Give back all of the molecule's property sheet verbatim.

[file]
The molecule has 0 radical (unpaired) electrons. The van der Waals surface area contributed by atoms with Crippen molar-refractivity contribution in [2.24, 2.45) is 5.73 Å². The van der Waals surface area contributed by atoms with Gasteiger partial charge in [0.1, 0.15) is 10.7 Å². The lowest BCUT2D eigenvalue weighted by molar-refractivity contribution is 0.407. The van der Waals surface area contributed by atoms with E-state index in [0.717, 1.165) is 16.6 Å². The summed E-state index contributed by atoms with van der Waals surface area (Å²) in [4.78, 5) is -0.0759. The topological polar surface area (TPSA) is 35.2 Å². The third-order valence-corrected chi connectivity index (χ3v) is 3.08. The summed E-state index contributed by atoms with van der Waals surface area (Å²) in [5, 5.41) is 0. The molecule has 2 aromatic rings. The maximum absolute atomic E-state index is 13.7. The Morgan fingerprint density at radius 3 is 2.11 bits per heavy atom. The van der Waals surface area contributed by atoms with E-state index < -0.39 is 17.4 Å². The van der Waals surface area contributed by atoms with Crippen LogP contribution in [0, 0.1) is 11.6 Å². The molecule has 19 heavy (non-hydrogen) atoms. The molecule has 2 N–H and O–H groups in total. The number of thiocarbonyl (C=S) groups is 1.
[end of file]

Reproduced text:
The molecule has 0 radical (unpaired) electrons. The van der Waals surface area contributed by atoms with Crippen molar-refractivity contribution in [2.24, 2.45) is 5.73 Å². The van der Waals surface area contributed by atoms with Gasteiger partial charge in [0.1, 0.15) is 10.7 Å². The lowest BCUT2D eigenvalue weighted by molar-refractivity contribution is 0.407. The van der Waals surface area contributed by atoms with E-state index in [0.717, 1.165) is 16.6 Å². The summed E-state index contributed by atoms with van der Waals surface area (Å²) in [4.78, 5) is -0.0759. The topological polar surface area (TPSA) is 35.2 Å². The third-order valence-corrected chi connectivity index (χ3v) is 3.08. The summed E-state index contributed by atoms with van der Waals surface area (Å²) in [5, 5.41) is 0. The molecule has 2 aromatic rings. The maximum absolute atomic E-state index is 13.7. The Morgan fingerprint density at radius 3 is 2.11 bits per heavy atom. The van der Waals surface area contributed by atoms with E-state index < -0.39 is 17.4 Å². The van der Waals surface area contributed by atoms with Crippen LogP contribution in [0, 0.1) is 11.6 Å². The molecule has 19 heavy (non-hydrogen) atoms. The molecule has 2 N–H and O–H groups in total. The number of thiocarbonyl (C=S) groups is 1.